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Birdseye View From theTop of a Bus Shelter

Philip Hamell

At the time of President Kennedy’s visit, I was 9 and half years of age. I remember walking to the corner of Drumcondra Road and Griffith Avenue, just below the junction on the way into town, there was a green metal bus shelter. My neighbour, Mr Garvan very kindly lifted me up on the top of the bus shelter with all the older boys in the neighbourhood so I could have a better view. I was delighted and surprised at suddenly having such a good view of the road that the president would travel on. I remember it was a beautiful sunny day and looking down to see my knees swinging over the bus shelter. The first people we saw were the security men travelling on motorbikes, which was very exciting itself. One or two cars came before the President’s car. I remember the car distinctly, it was a blue Lincoln Continental Convertible. It was bigger than any car I had seen before and very different as most cars back then were black. To my surprise, the President was standing up in the car waving and smiling. My memory is that he was tanned with beautiful white teeth. He looked very healthy and well fed unlike how many people looked at that time. There are a variety of reasons why I think his visit was significant to many at the time. Firstly, he was Irish, Kennedy was an Irish name. He was Catholic, the first Catholic President of the United States. He was also the most powerful man in the world. As a child, I remember very well the threat and fear of nuclear war. Every time a plane flew over, you would wonder was it carrying a bomb. Just less than a year before Kennedy had brought a peaceful resolution to the Cuban Missile Crisis. I think it was hugely important to the Irish people that Kennedy had chosen to visit Ireland as part of his European tour. To so many Irish people, he was our President.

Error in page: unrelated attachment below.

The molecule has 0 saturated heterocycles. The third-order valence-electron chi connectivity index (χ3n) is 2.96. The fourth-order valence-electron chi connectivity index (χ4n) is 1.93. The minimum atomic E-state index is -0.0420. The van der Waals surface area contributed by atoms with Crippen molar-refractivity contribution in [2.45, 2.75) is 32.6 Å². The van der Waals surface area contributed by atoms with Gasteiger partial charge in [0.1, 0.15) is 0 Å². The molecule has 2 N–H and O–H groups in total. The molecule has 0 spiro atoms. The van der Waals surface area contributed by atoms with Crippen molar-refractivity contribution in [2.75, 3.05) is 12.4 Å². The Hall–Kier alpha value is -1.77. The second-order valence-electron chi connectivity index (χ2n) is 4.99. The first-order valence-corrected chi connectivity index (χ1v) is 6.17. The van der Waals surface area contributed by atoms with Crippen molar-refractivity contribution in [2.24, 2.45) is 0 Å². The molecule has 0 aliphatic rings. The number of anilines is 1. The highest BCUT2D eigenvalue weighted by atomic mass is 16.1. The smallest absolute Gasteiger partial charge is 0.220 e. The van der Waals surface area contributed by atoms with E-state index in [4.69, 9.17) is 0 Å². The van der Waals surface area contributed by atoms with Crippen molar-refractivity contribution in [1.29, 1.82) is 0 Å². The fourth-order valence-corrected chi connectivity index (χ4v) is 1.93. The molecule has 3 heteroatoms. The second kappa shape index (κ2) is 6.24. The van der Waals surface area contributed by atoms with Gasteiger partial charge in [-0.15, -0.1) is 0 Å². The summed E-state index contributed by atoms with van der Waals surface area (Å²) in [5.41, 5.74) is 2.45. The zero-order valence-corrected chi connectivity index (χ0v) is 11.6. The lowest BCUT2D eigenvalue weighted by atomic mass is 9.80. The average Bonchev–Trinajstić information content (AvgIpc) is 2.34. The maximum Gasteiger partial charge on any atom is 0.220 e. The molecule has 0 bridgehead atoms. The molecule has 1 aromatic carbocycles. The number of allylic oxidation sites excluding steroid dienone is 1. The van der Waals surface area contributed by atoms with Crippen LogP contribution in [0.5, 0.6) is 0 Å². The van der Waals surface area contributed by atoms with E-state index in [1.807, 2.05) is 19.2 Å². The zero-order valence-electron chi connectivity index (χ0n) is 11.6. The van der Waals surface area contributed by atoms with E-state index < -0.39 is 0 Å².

- in Arrival in Dublin